Minutes from downtown Seattle, on the shore of Lake Washington, sits one of the areas most scenic nature walks, a local museum, a spectacular arboretum, Foster Island wetland and an authentic Japanese Tea Garden.

Begin your day on the waterside path located in central Seattle’s West Montlake Park. The park sits in a charming neighborhood bordered on the north by the Montlake Cut, a narrow waterway connecting Lake Washington and Portage Bay. The flat terrain makes it a good choice for all ages and offers a look at the region’s flora and fauna, offering an opportunity to scout for eagles and the rodent-like muskrats that inhabit the marshland.

Enjoy the easy stroll along the Montlake Cut Waterside Trail while checking out the vibrant graffiti-painted cement walls of the waterway; a testament to the competitive spirit of the crew teams that come from all over the world each May to compete in the Windermere Cup races.

The path veers inland connecting the Waterfront Trail and Seattle’s beloved Museum of History and Industry. The museum offers a number of exhibits revealing the Pacific Northwest’s rich and colorful history. Visit the Boomtown display for a look at Seattle before the Great Fire of 1889 destroyed the city. Experience a 360-degree view of the surrounding area from the periscope located in the maritime exhibit.

After your museum visit, make your way back to the Waterfront Trail. Continue on about a half-mile to the trailhead to Foster Island. Situated on a natural wetland, Foster Island is ideal for bird watching. Small docks lead you to spots where you can observe the regions vast array of waterfowl including Pie-bill Grebes and Green Herons. Look closely for the turtles that pop up through the lily pads to climb onto the logs to sun themselves. An abundant variety of willow trees and cattails surround the trail giving it a sense of calm in the midst of the hustle and bustle of the city.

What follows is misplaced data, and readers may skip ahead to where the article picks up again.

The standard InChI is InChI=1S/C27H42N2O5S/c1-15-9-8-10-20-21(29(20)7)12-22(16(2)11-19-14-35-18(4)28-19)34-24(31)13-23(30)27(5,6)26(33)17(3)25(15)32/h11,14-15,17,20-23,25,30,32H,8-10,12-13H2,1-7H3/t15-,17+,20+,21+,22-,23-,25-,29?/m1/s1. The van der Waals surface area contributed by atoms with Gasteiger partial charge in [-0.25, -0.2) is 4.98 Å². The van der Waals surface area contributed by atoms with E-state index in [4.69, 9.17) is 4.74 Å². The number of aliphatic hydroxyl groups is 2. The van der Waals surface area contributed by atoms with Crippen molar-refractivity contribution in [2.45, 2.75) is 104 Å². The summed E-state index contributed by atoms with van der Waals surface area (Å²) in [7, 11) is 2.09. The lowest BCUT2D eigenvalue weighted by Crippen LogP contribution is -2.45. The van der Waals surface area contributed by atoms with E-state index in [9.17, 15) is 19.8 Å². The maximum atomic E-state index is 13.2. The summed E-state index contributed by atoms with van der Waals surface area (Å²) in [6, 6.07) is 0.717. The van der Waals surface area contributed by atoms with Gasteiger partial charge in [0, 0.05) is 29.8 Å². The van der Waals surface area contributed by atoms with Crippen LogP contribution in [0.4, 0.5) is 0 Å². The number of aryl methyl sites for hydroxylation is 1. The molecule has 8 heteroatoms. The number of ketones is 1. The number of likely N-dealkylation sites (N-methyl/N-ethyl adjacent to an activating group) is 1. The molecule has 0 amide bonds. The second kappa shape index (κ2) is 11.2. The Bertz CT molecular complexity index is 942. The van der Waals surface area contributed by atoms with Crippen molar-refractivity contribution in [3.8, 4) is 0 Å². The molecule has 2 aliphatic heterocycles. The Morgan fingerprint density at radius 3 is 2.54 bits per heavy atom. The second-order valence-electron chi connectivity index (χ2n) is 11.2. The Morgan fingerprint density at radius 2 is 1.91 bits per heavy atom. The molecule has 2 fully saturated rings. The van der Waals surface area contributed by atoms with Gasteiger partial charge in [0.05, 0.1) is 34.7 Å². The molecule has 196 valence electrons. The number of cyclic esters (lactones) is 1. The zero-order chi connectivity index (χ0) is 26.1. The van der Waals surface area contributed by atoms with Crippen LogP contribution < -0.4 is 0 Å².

Once you reach Foster Island, enjoy a picnic or simply sit back and watch the boat traffic that flows by in an almost constant stream during the May to September boating season.

From here, continue on to the Washington Park Arboretum by following the path over the bridge to the Graham Visitors Center where maps of this lovely park are located. The arboretum boasts more than 20,000 trees and shrubs, including several species currently on the endangered list. Meander more than three miles of paths that wind through seasonal gardens designed for year around exploration.

Next, visit the Japanese Tea Garden where you can experience a tea ceremony and haiku readings in the garden. As you amble the path around the koi filled pond, relax into the serenity of the garden. The exquisite use of plants, boulders and water features are evidence of the care that went into constructing this garden more than 40 years ago.

From the Tea Garden follow the road to Madison Street. Turn right on Madison and walk a few blocks to Café Flora where you’ll enjoy one of the best vegetarian meals in the city. The dishes are amazing and meat lovers won’t miss a thing. It’s the perfect way to end this day exploring the natural beauty and unique culture of Seattle.

What & Where:
Museum of History and Industry; 206-324-1126
Washington Park Arboretum Graham Visitors Center; 206-543-8800
Japanese Tea Garden; 206-684-4725
Café Flora; 206-325-9100